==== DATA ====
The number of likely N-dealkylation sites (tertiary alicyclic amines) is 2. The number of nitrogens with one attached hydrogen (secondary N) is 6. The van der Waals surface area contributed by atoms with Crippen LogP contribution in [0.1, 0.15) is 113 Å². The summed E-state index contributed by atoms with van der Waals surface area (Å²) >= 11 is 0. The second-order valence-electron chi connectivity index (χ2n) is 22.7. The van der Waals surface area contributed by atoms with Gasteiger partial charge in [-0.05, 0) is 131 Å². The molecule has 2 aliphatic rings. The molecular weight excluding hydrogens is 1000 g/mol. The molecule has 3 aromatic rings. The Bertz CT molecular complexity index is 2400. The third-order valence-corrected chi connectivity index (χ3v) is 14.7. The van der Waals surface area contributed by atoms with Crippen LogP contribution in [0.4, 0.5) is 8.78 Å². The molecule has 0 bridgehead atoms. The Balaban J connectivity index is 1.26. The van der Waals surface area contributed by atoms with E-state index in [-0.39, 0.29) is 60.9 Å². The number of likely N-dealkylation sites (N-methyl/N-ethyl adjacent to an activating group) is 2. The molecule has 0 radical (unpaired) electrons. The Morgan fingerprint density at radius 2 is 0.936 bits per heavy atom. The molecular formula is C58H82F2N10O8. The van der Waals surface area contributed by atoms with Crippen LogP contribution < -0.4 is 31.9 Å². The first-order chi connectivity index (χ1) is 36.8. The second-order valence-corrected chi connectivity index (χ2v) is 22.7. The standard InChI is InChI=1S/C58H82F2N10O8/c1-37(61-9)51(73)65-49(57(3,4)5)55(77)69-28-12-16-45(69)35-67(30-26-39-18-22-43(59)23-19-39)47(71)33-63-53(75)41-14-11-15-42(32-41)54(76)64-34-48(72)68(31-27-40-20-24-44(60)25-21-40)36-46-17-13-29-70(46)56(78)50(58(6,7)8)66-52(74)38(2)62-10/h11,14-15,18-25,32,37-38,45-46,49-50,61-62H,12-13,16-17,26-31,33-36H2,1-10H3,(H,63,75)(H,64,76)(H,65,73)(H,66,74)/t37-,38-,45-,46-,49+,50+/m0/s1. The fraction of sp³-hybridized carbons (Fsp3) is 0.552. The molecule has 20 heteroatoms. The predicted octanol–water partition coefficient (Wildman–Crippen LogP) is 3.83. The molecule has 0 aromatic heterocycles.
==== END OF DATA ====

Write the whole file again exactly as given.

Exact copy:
The number of likely N-dealkylation sites (tertiary alicyclic amines) is 2. The number of nitrogens with one attached hydrogen (secondary N) is 6. The van der Waals surface area contributed by atoms with Crippen LogP contribution in [0.1, 0.15) is 113 Å². The summed E-state index contributed by atoms with van der Waals surface area (Å²) >= 11 is 0. The second-order valence-electron chi connectivity index (χ2n) is 22.7. The van der Waals surface area contributed by atoms with Gasteiger partial charge in [-0.05, 0) is 131 Å². The molecule has 2 aliphatic rings. The molecular weight excluding hydrogens is 1000 g/mol. The molecule has 3 aromatic rings. The Bertz CT molecular complexity index is 2400. The third-order valence-corrected chi connectivity index (χ3v) is 14.7. The van der Waals surface area contributed by atoms with Crippen LogP contribution in [0.4, 0.5) is 8.78 Å². The molecule has 0 bridgehead atoms. The Balaban J connectivity index is 1.26. The van der Waals surface area contributed by atoms with E-state index in [-0.39, 0.29) is 60.9 Å². The number of likely N-dealkylation sites (N-methyl/N-ethyl adjacent to an activating group) is 2. The molecule has 0 radical (unpaired) electrons. The Morgan fingerprint density at radius 2 is 0.936 bits per heavy atom. The molecular formula is C58H82F2N10O8. The van der Waals surface area contributed by atoms with Crippen LogP contribution < -0.4 is 31.9 Å². The first-order chi connectivity index (χ1) is 36.8. The second-order valence-corrected chi connectivity index (χ2v) is 22.7. The standard InChI is InChI=1S/C58H82F2N10O8/c1-37(61-9)51(73)65-49(57(3,4)5)55(77)69-28-12-16-45(69)35-67(30-26-39-18-22-43(59)23-19-39)47(71)33-63-53(75)41-14-11-15-42(32-41)54(76)64-34-48(72)68(31-27-40-20-24-44(60)25-21-40)36-46-17-13-29-70(46)56(78)50(58(6,7)8)66-52(74)38(2)62-10/h11,14-15,18-25,32,37-38,45-46,49-50,61-62H,12-13,16-17,26-31,33-36H2,1-10H3,(H,63,75)(H,64,76)(H,65,73)(H,66,74)/t37-,38-,45-,46-,49+,50+/m0/s1. The fraction of sp³-hybridized carbons (Fsp3) is 0.552. The molecule has 20 heteroatoms. The predicted octanol–water partition coefficient (Wildman–Crippen LogP) is 3.83. The molecule has 0 aromatic heterocycles.